How do you know what you need to know?

Screen shot 2013-07-29 at 10.18.12 AM

So, you have a research or evaluation project ready to put out to tender.  How do you know what information you need to know?  How do you know what approach to take in order to address your questions? A capable and skilled consultant can work through this for you or with you, but in the first instance, it is important to ask yourself the following three questions:

What do I intend to do with the findings?

This is the most important and fundamental question you will need to answer, yet it is often also the one that can be overlooked. The clearer you are about why you are doing to research, the easier it will be to identify what information you need to collect in your project.  For example, if you are hoping to be able to use evaluation findings to attract further funding it will be important to collect evidence to suggest the investment in the program so far has been worthwhile. Perhaps this will mean sourcing data or other evidence that demonstrate tangible outcomes of the investment made so far. On the other hand, if the purpose of the research is to explore levels of satisfaction amongst your stakeholders, you will need to be sure that as many key stakeholders as possible are interviewed.

Is my objective qualitative or quantitative?

If you are interested in the opinions, perceptions or ideas of stakeholders, program users, or a broader cohort of people, it will be important to include a major qualitative component in your project.  This may include in-depth interviews, focus groups, paired interviews, observations or other techniques depending on your situation. But if you need numbers, data, percentages, statistics or other tallies, you may well be looking at a quantitative study.  It is important to remember, however, that if your cohort base sample is too small, it will be misleading to represent findings in percentage terms and you may need to work with small raw numbers.  A consultant can work through all of this with you and determine the most valuable way to gather this information and show the findings.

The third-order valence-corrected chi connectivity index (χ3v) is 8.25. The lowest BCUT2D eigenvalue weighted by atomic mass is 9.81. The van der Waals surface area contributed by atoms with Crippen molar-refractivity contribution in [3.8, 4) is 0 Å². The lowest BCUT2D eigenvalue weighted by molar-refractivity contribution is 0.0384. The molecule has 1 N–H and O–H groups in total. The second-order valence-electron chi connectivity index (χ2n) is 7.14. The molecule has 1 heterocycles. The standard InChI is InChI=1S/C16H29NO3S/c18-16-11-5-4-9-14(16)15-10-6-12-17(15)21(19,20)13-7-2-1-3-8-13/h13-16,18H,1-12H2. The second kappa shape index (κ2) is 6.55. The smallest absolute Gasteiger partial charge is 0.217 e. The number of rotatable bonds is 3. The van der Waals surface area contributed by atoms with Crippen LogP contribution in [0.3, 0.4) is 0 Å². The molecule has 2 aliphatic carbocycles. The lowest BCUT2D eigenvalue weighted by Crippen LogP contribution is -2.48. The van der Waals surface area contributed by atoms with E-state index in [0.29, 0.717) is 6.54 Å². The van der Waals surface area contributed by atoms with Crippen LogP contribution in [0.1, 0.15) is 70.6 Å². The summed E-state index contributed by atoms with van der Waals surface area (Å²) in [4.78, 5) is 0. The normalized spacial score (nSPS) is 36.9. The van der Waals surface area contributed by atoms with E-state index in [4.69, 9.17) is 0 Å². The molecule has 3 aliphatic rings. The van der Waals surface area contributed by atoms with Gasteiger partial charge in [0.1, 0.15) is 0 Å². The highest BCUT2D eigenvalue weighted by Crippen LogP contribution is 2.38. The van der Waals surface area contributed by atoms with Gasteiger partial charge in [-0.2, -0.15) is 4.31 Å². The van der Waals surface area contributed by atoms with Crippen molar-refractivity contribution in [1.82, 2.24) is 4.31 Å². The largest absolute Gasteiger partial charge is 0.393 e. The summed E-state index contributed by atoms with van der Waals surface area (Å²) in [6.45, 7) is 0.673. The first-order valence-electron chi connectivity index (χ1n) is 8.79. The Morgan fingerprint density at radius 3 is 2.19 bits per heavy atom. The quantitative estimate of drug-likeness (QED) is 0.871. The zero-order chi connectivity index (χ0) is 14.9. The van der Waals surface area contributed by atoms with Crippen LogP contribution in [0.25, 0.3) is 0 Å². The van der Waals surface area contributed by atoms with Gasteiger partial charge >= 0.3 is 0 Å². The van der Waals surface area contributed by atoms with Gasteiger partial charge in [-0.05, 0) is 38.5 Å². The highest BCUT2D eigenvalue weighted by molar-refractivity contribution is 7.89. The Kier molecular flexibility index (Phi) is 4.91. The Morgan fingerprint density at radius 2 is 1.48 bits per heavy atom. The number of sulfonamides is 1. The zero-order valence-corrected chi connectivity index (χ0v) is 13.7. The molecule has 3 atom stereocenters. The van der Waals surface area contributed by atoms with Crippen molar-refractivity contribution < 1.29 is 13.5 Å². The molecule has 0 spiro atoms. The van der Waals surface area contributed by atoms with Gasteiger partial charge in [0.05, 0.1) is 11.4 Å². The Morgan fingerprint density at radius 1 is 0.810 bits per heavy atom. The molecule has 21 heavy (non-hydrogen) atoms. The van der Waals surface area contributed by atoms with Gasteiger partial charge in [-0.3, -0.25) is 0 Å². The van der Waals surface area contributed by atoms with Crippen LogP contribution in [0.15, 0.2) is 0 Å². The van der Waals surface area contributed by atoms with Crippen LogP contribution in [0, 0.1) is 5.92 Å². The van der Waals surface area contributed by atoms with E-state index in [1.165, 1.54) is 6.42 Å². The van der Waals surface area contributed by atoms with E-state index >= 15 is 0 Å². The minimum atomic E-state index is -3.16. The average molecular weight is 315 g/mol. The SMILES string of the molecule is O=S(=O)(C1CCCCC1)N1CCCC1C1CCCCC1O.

How wide do I want to throw the net open?

It can be difficult to know how far your consultation should extend. If your questions involve a specific cohort of stakeholders, staff or community members, the limits to the extent of your research may be obvious. But if you are also interested in exploring broader community awareness of an initiative or testing concepts or ideas amongst the wider community it may be necessary to conduct broad community consultation.  This may involved online surveys, telephone surveys or intercept interviews.

It is not uncommon to feel daunted by the range of research and evaluation tools, techniques and options available to you.  A good evaluation or market research consultant will consider a range of options for you to address your questions and suit your budget.

Back to All Posts